Also decent was “We All Scream for Ice Cream,” directed by Tom Holland from a short story by John Farris (with a teleplay by the great David J. Schow). Bearing shades of Stephen King’s It, this straightforward tale of supernatural revenge sees a mentally-slow but well-liked (and clown-clad) ice cream man “accidentally” killed by some miscreant children. Years later, a sinister ice cream van prowls the small town’s streets at night, seeking to revisit the sins of the fathers upon the sons, as it were. Well-executed and fairly creepy.
Rounding out the “pretty damn good” category, Stuart Gordon’s adaptation of “The Black Cat” featured the amazing Jeffrey Combs as a tormented Edgar Allan Poe living out a couple of his more famous short stories (or is he?). I thought the ending was something of a cop-out, but I’ll forgive it (this time) because the performances and gore were solid and the episode as a whole was pretty great, with some brilliant comic touches. Likewise with “The Washingtonians,” directed by Peter Medak from a short story by Bentley Little. The premise was so utterly bizarre, and the execution so overdone and absurd, that it circled all the way around to being awesome again. Intensely gory, and one of the funniest—and easily the wackiest—episodes of the series.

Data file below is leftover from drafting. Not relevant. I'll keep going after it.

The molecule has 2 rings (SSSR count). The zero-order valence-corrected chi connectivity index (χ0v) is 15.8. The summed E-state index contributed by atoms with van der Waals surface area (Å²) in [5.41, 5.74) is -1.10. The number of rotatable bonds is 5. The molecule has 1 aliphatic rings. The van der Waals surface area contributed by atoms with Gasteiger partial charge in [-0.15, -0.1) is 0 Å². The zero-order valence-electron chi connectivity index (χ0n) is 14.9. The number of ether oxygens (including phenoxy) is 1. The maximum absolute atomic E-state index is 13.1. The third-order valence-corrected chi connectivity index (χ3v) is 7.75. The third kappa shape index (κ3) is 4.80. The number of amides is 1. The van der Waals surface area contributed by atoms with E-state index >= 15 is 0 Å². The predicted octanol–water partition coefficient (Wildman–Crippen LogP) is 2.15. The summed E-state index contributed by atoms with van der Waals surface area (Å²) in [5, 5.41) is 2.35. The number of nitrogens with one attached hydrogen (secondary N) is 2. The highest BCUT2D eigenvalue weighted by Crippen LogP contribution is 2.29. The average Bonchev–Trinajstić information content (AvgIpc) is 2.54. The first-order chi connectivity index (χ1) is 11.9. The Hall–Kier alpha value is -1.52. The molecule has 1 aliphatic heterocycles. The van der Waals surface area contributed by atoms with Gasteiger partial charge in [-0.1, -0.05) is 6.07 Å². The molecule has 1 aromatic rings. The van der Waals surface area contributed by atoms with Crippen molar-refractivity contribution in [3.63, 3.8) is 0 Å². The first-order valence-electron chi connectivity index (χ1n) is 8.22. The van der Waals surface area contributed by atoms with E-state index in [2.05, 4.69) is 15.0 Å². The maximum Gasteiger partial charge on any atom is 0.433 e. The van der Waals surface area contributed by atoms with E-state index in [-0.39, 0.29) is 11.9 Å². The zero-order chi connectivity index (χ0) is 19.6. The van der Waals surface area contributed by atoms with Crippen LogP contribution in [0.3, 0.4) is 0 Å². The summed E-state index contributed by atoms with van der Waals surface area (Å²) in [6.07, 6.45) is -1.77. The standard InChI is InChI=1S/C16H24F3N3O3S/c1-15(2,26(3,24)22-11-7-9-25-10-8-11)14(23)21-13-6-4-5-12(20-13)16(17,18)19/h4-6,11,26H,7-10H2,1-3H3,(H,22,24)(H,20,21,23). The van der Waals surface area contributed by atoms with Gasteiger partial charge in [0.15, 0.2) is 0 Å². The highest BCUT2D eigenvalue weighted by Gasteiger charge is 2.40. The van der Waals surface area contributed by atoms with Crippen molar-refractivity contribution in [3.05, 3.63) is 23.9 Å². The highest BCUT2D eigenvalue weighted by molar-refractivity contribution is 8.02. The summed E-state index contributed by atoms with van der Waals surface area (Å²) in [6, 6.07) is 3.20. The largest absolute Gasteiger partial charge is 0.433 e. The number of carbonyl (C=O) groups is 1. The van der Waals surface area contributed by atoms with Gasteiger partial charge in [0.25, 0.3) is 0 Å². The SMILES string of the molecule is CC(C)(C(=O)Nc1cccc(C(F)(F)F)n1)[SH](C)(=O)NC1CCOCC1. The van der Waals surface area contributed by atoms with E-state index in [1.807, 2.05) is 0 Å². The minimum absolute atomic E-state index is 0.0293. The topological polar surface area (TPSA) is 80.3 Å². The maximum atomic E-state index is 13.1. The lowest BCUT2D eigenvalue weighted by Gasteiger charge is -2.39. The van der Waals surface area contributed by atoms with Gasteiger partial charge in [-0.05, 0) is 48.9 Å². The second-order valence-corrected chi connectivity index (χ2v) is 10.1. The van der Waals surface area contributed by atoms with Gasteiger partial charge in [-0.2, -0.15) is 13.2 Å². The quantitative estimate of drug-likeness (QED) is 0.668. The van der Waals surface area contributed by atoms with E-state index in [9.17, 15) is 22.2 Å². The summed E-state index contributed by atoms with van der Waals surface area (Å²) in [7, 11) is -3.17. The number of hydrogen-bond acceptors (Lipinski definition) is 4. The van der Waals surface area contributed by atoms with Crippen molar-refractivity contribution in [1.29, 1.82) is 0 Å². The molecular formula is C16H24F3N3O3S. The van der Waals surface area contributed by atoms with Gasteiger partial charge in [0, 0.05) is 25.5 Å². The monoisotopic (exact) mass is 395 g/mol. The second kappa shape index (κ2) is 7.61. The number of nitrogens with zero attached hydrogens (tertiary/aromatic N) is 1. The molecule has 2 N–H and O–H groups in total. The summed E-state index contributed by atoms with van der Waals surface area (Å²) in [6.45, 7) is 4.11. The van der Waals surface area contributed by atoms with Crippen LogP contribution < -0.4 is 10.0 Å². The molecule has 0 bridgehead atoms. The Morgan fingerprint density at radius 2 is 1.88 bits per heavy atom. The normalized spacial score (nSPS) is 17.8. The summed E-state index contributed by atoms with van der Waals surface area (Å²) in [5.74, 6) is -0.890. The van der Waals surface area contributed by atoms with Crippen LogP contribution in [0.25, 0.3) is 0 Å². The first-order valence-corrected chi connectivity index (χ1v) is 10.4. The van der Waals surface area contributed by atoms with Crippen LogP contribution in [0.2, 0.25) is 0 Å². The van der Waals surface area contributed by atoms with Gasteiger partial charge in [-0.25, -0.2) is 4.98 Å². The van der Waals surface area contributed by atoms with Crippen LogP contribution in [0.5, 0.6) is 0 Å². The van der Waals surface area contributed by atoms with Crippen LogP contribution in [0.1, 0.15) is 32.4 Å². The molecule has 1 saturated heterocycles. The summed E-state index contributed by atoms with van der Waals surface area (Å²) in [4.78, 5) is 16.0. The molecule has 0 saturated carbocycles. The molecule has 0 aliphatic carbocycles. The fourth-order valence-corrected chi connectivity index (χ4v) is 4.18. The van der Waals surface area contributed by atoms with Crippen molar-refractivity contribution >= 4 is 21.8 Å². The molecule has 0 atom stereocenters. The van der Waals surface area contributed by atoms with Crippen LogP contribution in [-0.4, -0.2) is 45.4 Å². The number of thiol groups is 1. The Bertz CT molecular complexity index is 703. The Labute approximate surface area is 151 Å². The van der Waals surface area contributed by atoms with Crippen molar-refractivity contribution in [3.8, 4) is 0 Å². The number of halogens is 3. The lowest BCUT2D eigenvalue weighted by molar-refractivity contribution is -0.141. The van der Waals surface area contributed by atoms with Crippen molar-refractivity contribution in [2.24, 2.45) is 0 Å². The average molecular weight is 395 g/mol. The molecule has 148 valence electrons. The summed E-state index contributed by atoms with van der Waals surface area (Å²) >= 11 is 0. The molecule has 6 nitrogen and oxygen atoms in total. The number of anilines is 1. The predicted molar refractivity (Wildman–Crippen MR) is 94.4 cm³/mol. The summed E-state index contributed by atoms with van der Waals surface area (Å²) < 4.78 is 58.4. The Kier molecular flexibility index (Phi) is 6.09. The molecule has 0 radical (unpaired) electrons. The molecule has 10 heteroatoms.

Also quite good was the final episode, Norio Tsuruta’s “Dream Cruise.” Glacially paced, and pretty standard J-horror all around (complete with long-haired female wraith), but with a story that held a few surprises, lovely cinematography, and a nice creep factor. A worthy end to the series.
SEASON TWO: THE JUST OKAY AND THE DISAPPOINTING
A few of the episodes, while not bad per se, were just not as good as I was expecting, given the talent involved. As much as I adore the stories of Ambrose Bierce, for example, the Tobe Hooper-directed adaptation of “The Damned Thing” (with a teleplay by Richard Christian Matheson, no less) was not particularly engaging or memorable, making me question the decision to make it the inaugural episode of the second season.
Also a disappointment, and for similar reasons, was “Valerie on the Stairs,” directed by series creator Mick Garris from a terrific short story by Clive Barker. I’m a huge fan of Barker’s stories and novels, but his fantastical creations are somewhat hit or miss when adapted to screen, and this one seemed more miss than hit. Tony “Candy Man” Todd played a fetching demon, and Christopher Lloyd was his pleasingly manic self, but the episode seemed flimsy, slightly repetitive, and a tad silly, with an anticlimactic ending let down by cheesy special effects.
The Mick Garris-directed “The V Word” (and I hate to say it, but Garris was kind of 0 for 3 on his own episodes of the series he created, in my opinion) was not a total waste of time, but not an experience I’d care to revisit, either. The V could have stood for literally anything else—vagina, perhaps, or velveteen, or vivisection, or even Vivian Vance, for fuck’s sake—and I would have enjoyed it more, but since the V stood for “vampire” (oh…those), I was less than enthused, especially when whiny teenage boys were added into the mix. Watchable, but overall, meh.
And thus completes my revisited rundown of Masters of Horror. Agree? Disagree? Care to start a virtual fistfight over which were the best episodes? Let me know. Until then, as ever, keep it creepy, my friends.